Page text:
Let’s put on bow on this series of pieces on the ruling that has rocked the state election process.
And let’s ask this question: What do you do when one of the tricks of your trade gets trashed? The Monroe County Conservative Party – and more specifically its chairman Tom Cook (2nd from left) – ought to ask themselves this now.
A U.S. District Court judge has ruled that New York’s system of conventions and delegates to elect state Supreme Court judges is unconstitutional. This is bad news for the third party Conservatives.
And you don’t even have to believe the testimony in that case by former Rochester City Court Judge John Regan. In the case, Regan said that he was blocked for a state Supreme Court judge nomination as a Republican because Republicans in Monroe County allowed the Conservative Party to name the GOP’s state Supreme Court judicial candidates. It’s something Monroe County GOP Chairman Steve Minarik denies.
So let’s put that aside for a moment. Tom Cook and the Conservatives have made their political bones in these parts by being brokers of sorts. They would give their third party line to a candidate from either party. And that made their party line more valuable, especially when the race could be tight. I have argued that in recent years Cook’s Conservative Party has been more reluctant to give any nod to local Democrats. But Cook’s power-broker image remains relatively intact.
An important cog in this machine is a rule in New York State Election Law that goes by the name of Wilson-Pakula. It’s a part of the law that says to run on a party line, you must be enrolled in that party. If you are not, than the party leadership must allow you to run in the party. It’s called getting a Wilson-Pakula. The chair of that party plays a big part in giving such permission to outsiders. And when it comes to third parties, the chair can be the sole designator.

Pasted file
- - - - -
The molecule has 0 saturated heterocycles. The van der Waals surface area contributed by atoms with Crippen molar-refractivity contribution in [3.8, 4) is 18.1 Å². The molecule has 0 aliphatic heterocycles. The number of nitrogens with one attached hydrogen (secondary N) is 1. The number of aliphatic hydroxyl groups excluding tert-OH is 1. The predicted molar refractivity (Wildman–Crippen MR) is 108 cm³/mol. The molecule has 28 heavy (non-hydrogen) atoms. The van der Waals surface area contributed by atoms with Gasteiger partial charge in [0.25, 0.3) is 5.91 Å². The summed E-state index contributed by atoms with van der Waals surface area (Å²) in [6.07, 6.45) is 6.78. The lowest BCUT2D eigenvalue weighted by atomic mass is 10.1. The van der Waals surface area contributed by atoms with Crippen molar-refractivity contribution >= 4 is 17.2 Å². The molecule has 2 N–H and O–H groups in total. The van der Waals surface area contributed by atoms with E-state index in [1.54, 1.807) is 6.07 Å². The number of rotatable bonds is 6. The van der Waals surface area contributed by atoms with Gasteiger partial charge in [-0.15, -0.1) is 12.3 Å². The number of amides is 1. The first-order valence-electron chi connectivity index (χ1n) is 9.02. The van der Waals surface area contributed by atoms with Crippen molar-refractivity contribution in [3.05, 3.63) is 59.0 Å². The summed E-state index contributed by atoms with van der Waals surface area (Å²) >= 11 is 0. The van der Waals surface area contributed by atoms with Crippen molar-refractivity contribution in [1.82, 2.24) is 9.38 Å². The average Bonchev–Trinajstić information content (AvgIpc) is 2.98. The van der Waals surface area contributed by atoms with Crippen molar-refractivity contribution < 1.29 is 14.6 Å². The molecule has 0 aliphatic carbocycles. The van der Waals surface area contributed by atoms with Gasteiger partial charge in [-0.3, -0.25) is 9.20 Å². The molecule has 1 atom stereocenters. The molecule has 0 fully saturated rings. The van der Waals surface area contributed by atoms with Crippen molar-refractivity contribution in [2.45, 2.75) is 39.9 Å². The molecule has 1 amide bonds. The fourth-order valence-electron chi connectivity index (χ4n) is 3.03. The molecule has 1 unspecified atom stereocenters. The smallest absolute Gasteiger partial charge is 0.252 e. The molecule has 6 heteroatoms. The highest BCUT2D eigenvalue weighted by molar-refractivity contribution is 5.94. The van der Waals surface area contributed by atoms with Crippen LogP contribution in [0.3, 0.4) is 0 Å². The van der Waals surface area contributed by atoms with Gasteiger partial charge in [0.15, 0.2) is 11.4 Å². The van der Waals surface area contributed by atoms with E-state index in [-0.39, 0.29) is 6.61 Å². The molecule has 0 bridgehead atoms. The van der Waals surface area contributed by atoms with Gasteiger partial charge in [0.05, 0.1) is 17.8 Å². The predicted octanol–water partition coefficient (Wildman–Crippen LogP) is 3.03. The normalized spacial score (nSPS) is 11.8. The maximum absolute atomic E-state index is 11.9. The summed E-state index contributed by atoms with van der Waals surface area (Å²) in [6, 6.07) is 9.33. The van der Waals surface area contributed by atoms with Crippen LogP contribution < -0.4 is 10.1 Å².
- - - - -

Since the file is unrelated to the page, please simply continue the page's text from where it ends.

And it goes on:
There is an important exception to this Wilson-Pakula, however – judicial races.
That’s why you could see the oddity of Linda Lohner Pilato, a Republican, run for the Democratic nod last September in the Rochester City Court race. There is no need for a leadership approval in judicial contests. Just get the necessary names on petitions.
That gets us to state Supreme Court. And if you read the previous pieces in this space, you know that the unique style of parties naming their candidates – through a judicial convention – nullifies any real primary.
So whoever Cook and the Conservatives name as their candidate for state Supreme Court, stands.
But U.S. District Court Judge John Gleeson changed all that. He has put a stop to the convention system and called for a primary (at least until the New York State Legislature takes up the matter and decides on a new system of electing these judges – or opts to make them appointees).
The ramifications are big for a third party that wants to remain looking big. Now Cook and the Conservatives could see challenges to their preferred candidates for state Supreme Court. That means a challenger from any party could announce they are running and they could win.
That sure does reduce the power-brokering ability of the Conservative Party and Mr. Cook. And it does work to reshape Monroe County’s political landscape a bit.